Street Spirit (Fade Out) (1997) Radiohead are pretty adept at album closers and Street Spirit is no exception. It’s arpeggiated guitar pattern is more hypnotic than grating, it’s simple chords being made into something quite compelling. The accompanying video compliments it well and is surely one of their better promos. It’s a brooding, moody affair but there’s beauty here too. Another example of classic Radiohead. Immerse your soul in love.



The Tourist (1997) Sparse, epic, soaring. Another hair raising finale that brings a groundbreaking album to a close. The Tourist is my favourite Thom Yorke vocal and I never tire of hearing it. What a voice.

Paranoid Android (1997) There’s not much I can say here that hasn’t already been said. When talking about Radiohead’s greatest songs it’s a given.

Let Down (1997) A firm fan favourite and a glaring omission from The Guardian list, Let Down is a truly majestic piece of music. I’ve tried to explain it before but I really can’t put into words how good it is. The whole song is fantastic but the way the song builds from around the 3:07 mark is just astonishing. The point where Thom sings “one day…you’re on your own” is a Phil Spector-esque wall of sound and it’s probably my favourite moment of any song I’ve ever heard. I’ve been lost in that moment so many times, it’s perfection. Radiohead have often been labelled as miserablists but that tedious summarisation fails to acknowledge how uplifting they can be. Let Down might be dealing with fairly despondent themes but it’s delivery is something else entirely. How can songs about feeling so at odds with the world make you feel so happy?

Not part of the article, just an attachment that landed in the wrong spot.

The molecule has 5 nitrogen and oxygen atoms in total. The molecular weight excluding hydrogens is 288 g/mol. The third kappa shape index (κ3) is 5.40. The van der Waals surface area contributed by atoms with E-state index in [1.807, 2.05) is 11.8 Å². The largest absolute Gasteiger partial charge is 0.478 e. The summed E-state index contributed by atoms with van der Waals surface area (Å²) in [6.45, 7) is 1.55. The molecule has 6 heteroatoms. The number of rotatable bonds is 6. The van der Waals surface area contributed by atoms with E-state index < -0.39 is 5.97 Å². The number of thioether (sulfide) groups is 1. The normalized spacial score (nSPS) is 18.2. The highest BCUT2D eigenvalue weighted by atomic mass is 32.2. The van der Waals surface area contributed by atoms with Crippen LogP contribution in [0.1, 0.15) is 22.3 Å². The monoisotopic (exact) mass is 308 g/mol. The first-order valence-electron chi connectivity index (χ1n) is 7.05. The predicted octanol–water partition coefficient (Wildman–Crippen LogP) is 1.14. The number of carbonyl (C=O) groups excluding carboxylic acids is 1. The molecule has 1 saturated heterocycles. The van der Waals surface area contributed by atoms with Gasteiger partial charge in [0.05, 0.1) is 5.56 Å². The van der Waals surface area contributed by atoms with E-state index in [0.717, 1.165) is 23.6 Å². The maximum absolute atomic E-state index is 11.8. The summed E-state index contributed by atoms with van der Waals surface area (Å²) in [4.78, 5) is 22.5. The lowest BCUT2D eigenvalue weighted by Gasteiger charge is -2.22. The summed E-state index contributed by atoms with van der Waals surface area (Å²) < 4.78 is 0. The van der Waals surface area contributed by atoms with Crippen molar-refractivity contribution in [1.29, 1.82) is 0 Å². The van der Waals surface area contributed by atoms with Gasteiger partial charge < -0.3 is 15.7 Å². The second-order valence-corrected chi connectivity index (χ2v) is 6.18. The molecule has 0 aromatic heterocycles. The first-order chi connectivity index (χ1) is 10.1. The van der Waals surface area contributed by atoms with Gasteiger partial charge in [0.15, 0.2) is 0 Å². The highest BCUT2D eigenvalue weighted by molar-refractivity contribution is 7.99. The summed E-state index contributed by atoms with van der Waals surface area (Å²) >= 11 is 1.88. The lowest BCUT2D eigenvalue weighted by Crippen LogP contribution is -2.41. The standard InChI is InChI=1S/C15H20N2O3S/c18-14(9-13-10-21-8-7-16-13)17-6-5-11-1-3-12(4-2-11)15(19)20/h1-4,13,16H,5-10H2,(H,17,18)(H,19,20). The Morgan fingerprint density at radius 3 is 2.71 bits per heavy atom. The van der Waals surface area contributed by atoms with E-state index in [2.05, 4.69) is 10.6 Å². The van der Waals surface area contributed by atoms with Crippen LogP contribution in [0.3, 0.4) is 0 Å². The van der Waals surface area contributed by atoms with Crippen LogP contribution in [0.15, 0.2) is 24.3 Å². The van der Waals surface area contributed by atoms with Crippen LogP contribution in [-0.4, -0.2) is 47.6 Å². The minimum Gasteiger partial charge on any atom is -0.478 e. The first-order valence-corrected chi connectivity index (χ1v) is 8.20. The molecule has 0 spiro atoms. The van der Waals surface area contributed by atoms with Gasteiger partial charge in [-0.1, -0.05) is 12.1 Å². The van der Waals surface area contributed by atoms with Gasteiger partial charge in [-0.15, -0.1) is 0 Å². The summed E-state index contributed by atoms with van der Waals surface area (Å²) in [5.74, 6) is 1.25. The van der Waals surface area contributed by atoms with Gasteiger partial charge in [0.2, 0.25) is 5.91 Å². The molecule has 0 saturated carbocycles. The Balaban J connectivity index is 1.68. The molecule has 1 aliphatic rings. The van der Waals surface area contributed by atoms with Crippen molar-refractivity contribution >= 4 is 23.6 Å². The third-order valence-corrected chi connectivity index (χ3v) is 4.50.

My word, they’re bloody great.

Thanks for reading.

You can listen to this list on Spotify